For several years I have been advocating that sales organizations adapt their processes and applications to optimize both sales performance and the customer experience. For details see my research agenda for last year. However, it appears that not many sales organizations have responded to this challenge; many can barely maintain their quarterly sales forecasts and monthly pipeline, track progress toward quotas and ensure that sales commissions are processed promptly and paid accurately. A great many are still using spreadsheets for these critical activities. Yet our benchmark research finds that more than half (61%) who use them for commissions said this makes the effort more difficult. Elsewhere, I have seen B2B sales organizations continue down the old path of annoying prospects with direct cold calling and email instead of nurturing real relationships. For B2C sales, the digital age of search engine optimization (SEO) and pay-per-click (PPC) has begun to haunt prospects by inserting ads in our personal social media channels. My research suggests that these practices are not due to bad intentions but to force of habit and lack of desire, time and resources to develop a modern strategy and plan. Most are just managing the basics of their sales processes and relying on sales force automation (SFA) systems, reporting and dashboards, which will only produce more of the same, less than optimal results.
Topics: Big Data, Predictive Analytics, Operational Performance Management (OPM), Business Analytics, Business Collaboration, Uncategorized, Business Performance Management (BPM), Customer Performance Management (CPM), Financial Performance Management (FPM), Sales, SFA, SPM, Sales Performance Management, Sal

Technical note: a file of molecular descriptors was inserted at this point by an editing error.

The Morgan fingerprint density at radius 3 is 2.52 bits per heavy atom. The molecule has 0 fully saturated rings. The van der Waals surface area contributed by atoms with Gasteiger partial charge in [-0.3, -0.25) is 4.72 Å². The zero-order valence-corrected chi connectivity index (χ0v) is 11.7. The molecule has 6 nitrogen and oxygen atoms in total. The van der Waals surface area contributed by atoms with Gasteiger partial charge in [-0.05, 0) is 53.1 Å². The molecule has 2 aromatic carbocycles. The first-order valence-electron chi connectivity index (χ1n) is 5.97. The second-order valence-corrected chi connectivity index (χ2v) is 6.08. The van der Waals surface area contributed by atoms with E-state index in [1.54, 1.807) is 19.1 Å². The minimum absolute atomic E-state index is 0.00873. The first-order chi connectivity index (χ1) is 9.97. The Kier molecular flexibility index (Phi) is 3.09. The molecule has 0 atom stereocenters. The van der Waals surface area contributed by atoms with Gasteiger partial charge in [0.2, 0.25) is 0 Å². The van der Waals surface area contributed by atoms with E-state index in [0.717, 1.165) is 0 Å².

At the 2015 technology analyst summit in Austin, Texas, analytics and business intelligence software vendor Qlik discussed recent market and product developments and explained its roadmap and strategy for 2016. Discussion topics included its Qlik Analytics Platform and QlikView 12.0, Qlik Sense and Qlik DataMarket, applications built on the platform but also how it is expanding its analytics experience for business.
Topics: Big Data, Business Analytics, Business Intelligence, Governance, Risk & Compliance (GRC), Operational Intelligence, Uncategorized, Business Performance Management (BPM), Information Management (IM), Information Optimization
Businesses and their human resource organizations feel pressure to maximize the value of their human capital in today’s intensely competitive world. Many have made or considered investments in new applications that better exploit information to efficiently recruit, engage and retain the best talent. Advanced applications not only advance these processes but also help management assess the performance of the workforce and compensate individuals fairly so that they advance their careers and find the level of employee satisfaction in the organization. A year ago I outlined the priorities in human capital management (HCM). During the past year our research found a significant number of companies lacking a unified HCM strategy that includes processes and the applications to support it. As others advance, HR organizations that are not equipped with such skills, resources and tools risk falling behind in human capital management as it contributes to business success.
Topics: Big Data, Predictive Analytics, HCM, HR, HRMS, Workforce Management, Learning Mana, Human Capital, Business Analytics, Business Collaboration, Cloud Computing, Governance, Risk & Compliance (GRC), Uncategorized, Business Performance Management (BPM), Customer Performance Management (CPM), Financial Performance Management (FPM), Information Management (IM)